Better emotional functioning was most strongly associated with lower personal/family concerns, lower financial concerns, better job security, finances, mental health, and social life due to pandemic-related health orders, better physical health/activity, sleep, and nutrition, having less loneliness, fewer perceived negative impacts of the COVID-19 pandemic, more positive compliance attitudes, being male, and living in NSW or Queensland. Living in Melbourne was also significant though possibly due to a suppression effect, so this finding should be interpreted with caution.

Better global health/HRQL was most strongly associated with less worry about self or family being infected with COVID-19, positive impacts on work/finances, mental health and relationships, positive impacts on physical health and activity, less family responsibilities, more positive impacts of lockdown/regulations and less negative impacts, positive attitudes towards compliance, and living with partner. Less loneliness and time, and younger age were also significant, albeit likely due to a suppressor effect.

More nausea/vomiting was most strongly associated with worries about self or family, worries about infrastructure and supplies, negative attitudes towards compliance, younger age, and not living in Melbourne.

The factors most strongly associated with a poorer (higher) GHQ score included a more negative impact of the COVID-19 pandemic on physical health/activity, job security/finances/mental health, personal/family concerns, fewer number of positive and other impacts, and older age.

Greater financial difficulties were most strongly associated with all aspects of COVID-19-related worry, worse impact of the COVID-19 pandemic on physical health, higher number of negative impacts of the COVID-19 pandemic, negative attitudes towards compliance with public health orders and not living in Melbourne.

Further details on the results for all scales, including reliability estimates, are provided in online Appendix 5.


Our study found that members of the Australian general population reported significantly worse HRQL outcomes during the COVID-19 pandemic as compared to general population data collected four years earlier. On average, women in the 2020 pandemic sample reported poorer HRQL on all domains as compared to women in the pre-COVID-19 reference sample collected in 2015/16. Men in the 2020 sample experienced poorer HRQL than men in the 2015/16 sample for most domains, with the exception of pain, which was somewhat surprisingly better in the 2020 sample; and dyspnoea, insomnia, and constipation, for which there was no difference. The youngest participants in our 2020 sample (18–29 years) appeared to be most affected by the circumstances imposed by the COVID-19 pandemic. On average they scored worse than the 2015/16 sample for all domains, and although many of these differences were relatively small; differences in emotional and cognitive functioning, nausea, and financial difficulties were in the medium size range. Furthermore, differences in emotional functioning between the 2020 and the 2015/16 reference sample were larger in value for the younger age groups than for the older age groups.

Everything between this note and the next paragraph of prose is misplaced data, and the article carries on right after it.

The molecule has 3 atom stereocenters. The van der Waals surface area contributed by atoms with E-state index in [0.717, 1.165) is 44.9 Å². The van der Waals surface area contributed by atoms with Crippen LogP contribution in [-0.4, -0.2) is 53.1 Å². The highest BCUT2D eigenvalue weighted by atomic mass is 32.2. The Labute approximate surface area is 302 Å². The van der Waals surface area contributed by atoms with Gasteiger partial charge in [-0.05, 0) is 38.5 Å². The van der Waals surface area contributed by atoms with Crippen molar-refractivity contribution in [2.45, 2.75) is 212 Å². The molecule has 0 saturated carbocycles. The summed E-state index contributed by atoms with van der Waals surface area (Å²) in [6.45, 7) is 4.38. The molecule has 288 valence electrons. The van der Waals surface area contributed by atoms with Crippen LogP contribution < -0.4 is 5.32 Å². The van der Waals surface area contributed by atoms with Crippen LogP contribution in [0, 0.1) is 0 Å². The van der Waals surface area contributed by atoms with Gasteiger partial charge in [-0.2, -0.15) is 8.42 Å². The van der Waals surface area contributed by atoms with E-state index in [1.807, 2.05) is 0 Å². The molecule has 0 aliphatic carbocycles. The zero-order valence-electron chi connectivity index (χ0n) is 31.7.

When we explored pandemic-related factors associated with these health domains, we found that all models were statistically significant, with certain domains having a higher percentage of the sample variance accounted for by our 22 explanatory variables. Notably, emotional functioning had over a third (36%) of its variance explained by pandemic-related variables. This finding aligns with the results from our first aim, showing large point differences in scores in 2020 compared to 2015/16 for emotional functioning, particularly for younger Australians.

About a fifth of the variance in global health/HRQL was explained by pandemic-related explanatory variables. A similar pattern emerged for financial difficulties and nausea/vomiting. The results for emotional functioning and global health/ HRQL are unsurprising, if we return to Wilson and Cleary’s model for HRQL [7], which explains that characteristics of the environment (in this case, the COVID-19 pandemic and associated restrictions/lockdowns) can moderate all aspects of the HRQL pathway, and possibly act as an independent health trigger. For the majority of Australians, the changes to everyday life that accompanied the pandemic would have placed great strain on their daily routines, freedoms, and connections with their communities and the world. New challenges called for a need for adaptations, such as working from home and learning to use communications technology to stay in touch with colleagues, friends, and family members outside the home. Many Australians experienced flow-on challenges and pressures, such as a need to juggle work responsibilities in addition to caring for young children and home-schooling school-aged children. Some lost the opportunity to work completely due to the nature of their jobs, bringing financial duress to themselves and their dependents.